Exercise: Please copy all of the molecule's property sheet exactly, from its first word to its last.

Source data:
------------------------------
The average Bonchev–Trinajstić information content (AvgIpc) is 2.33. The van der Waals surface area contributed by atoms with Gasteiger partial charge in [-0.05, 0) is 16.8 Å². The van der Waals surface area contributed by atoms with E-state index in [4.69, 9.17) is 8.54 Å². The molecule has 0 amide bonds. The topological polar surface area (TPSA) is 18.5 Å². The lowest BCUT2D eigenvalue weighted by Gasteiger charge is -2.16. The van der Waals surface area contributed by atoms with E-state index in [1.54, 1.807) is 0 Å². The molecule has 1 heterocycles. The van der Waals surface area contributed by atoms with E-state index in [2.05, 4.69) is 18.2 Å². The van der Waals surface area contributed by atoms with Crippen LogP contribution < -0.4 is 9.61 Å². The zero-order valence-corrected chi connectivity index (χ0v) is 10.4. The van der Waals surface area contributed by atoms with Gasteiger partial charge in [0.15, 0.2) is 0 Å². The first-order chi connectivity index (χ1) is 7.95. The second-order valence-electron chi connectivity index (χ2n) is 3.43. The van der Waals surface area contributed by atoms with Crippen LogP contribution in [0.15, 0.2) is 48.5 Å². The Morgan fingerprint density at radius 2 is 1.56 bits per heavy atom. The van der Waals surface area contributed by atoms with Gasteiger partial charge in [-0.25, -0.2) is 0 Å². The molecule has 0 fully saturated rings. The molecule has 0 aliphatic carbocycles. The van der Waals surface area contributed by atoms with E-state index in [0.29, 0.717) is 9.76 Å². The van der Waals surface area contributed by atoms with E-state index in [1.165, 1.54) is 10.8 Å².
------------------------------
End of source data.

The average Bonchev–Trinajstić information content (AvgIpc) is 2.33. The van der Waals surface area contributed by atoms with Gasteiger partial charge in [-0.05, 0) is 16.8 Å². The van der Waals surface area contributed by atoms with E-state index in [4.69, 9.17) is 8.54 Å². The molecule has 0 amide bonds. The topological polar surface area (TPSA) is 18.5 Å². The lowest BCUT2D eigenvalue weighted by Gasteiger charge is -2.16. The van der Waals surface area contributed by atoms with E-state index in [1.54, 1.807) is 0 Å². The molecule has 1 heterocycles. The van der Waals surface area contributed by atoms with E-state index in [2.05, 4.69) is 18.2 Å². The van der Waals surface area contributed by atoms with Crippen LogP contribution < -0.4 is 9.61 Å². The zero-order valence-corrected chi connectivity index (χ0v) is 10.4. The van der Waals surface area contributed by atoms with Gasteiger partial charge in [0.15, 0.2) is 0 Å². The first-order chi connectivity index (χ1) is 7.95. The second-order valence-electron chi connectivity index (χ2n) is 3.43. The van der Waals surface area contributed by atoms with Crippen LogP contribution in [0.15, 0.2) is 48.5 Å². The Morgan fingerprint density at radius 2 is 1.56 bits per heavy atom. The van der Waals surface area contributed by atoms with Gasteiger partial charge in [-0.25, -0.2) is 0 Å². The molecule has 0 fully saturated rings. The molecule has 0 aliphatic carbocycles. The van der Waals surface area contributed by atoms with E-state index in [0.29, 0.717) is 9.76 Å². The van der Waals surface area contributed by atoms with E-state index in [1.165, 1.54) is 10.8 Å².